The ecological impact of dredging in Morro Bay
Morro Bay is a small bay and estuary at the northern edge of California’s southern coast. It includes a manmade causeway that connects Morro Rock, a prominent volcanic feature in the region, with the small town (approximately 10,000 residents) of Morro Bay. The two largest industries in Morro Bay are ecotourism and fishing. Due to the manmade causeway, the entrance to Morro Bay requires minor dredging annually and major dredging every six to seven years. The most recent major dredging project began in December 2016 and ended February 28, 2017. The project moved 240,000 cubic yards of dredge spoil material to adjacent beach at the mouth of Morro Creek, ostensibly to nourish the beach. The PI observed this effluent during and after pumping and was extremely concerned about the consistency and quality of the dredge spoil and the impact of the beach nourishment project on local wildlife. This project was considered exempt from a formal environmental impact assessment by the Army Core and Engineers and no post-dredging monitoring was included in the project. We sampled sediments immediately at the end of the pumping period, and we propose 12 months of additional sampling post-nourishment. Our goals are to assess the impact of the nourishment on the beach in four dimensions: 1) invertebrate, 2) plant, and 3) bird biodiversity as well as 4) sediment characteristics and stratigraphy. Sediment quality will be compared to reference sites north and south of the nourishment area and will include grain size, bulk chemical analysis, and stratigraphy of beach sediments. Our sampling directly incorporates students into the research and seeks to make research products that can help local communities such as Morro Bay design optimal dredging and nourishment projects that minimize ecological impacts.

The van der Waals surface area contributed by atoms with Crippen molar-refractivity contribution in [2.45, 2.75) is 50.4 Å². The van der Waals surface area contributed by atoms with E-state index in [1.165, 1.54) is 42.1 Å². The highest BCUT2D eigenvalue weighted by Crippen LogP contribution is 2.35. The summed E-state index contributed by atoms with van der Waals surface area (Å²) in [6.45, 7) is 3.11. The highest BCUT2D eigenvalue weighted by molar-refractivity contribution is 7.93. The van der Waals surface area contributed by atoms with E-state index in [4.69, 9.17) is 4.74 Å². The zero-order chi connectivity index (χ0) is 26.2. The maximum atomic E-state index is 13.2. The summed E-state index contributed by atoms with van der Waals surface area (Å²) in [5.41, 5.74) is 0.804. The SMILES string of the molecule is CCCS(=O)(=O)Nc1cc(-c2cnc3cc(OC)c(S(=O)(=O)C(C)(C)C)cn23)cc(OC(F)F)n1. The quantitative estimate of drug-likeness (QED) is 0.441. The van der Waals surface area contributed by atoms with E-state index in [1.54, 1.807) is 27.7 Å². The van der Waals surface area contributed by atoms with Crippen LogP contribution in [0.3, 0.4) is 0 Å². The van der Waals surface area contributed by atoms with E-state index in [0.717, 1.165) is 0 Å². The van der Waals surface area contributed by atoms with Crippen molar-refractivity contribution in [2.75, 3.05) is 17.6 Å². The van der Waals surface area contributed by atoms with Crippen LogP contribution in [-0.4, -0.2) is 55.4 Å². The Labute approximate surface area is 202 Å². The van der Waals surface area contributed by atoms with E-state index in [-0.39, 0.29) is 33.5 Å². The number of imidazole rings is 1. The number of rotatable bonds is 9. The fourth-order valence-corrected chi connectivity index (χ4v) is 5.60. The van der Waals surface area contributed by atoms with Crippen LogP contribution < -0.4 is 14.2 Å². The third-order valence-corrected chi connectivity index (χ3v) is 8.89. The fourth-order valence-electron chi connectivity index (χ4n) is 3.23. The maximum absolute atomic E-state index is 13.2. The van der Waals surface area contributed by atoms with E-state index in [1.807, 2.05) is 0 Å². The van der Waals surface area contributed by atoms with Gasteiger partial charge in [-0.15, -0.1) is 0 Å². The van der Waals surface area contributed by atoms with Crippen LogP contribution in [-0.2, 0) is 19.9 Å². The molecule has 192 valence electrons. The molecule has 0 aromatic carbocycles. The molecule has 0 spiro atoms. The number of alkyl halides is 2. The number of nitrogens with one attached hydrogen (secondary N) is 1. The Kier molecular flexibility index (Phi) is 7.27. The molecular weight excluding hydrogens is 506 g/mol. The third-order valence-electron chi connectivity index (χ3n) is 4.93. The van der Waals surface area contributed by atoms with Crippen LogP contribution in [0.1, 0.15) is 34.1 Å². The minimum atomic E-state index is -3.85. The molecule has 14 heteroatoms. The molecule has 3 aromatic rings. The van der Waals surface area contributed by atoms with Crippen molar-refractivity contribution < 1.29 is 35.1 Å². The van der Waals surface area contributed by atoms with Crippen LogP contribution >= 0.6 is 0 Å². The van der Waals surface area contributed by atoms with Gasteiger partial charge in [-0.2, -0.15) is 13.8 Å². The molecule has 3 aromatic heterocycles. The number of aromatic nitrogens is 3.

Remote forcing of seasonal currents in the California Current System
UCEs for CSUs: A metazoan target-capture panel of ultraconserved elements for use in seascape genetics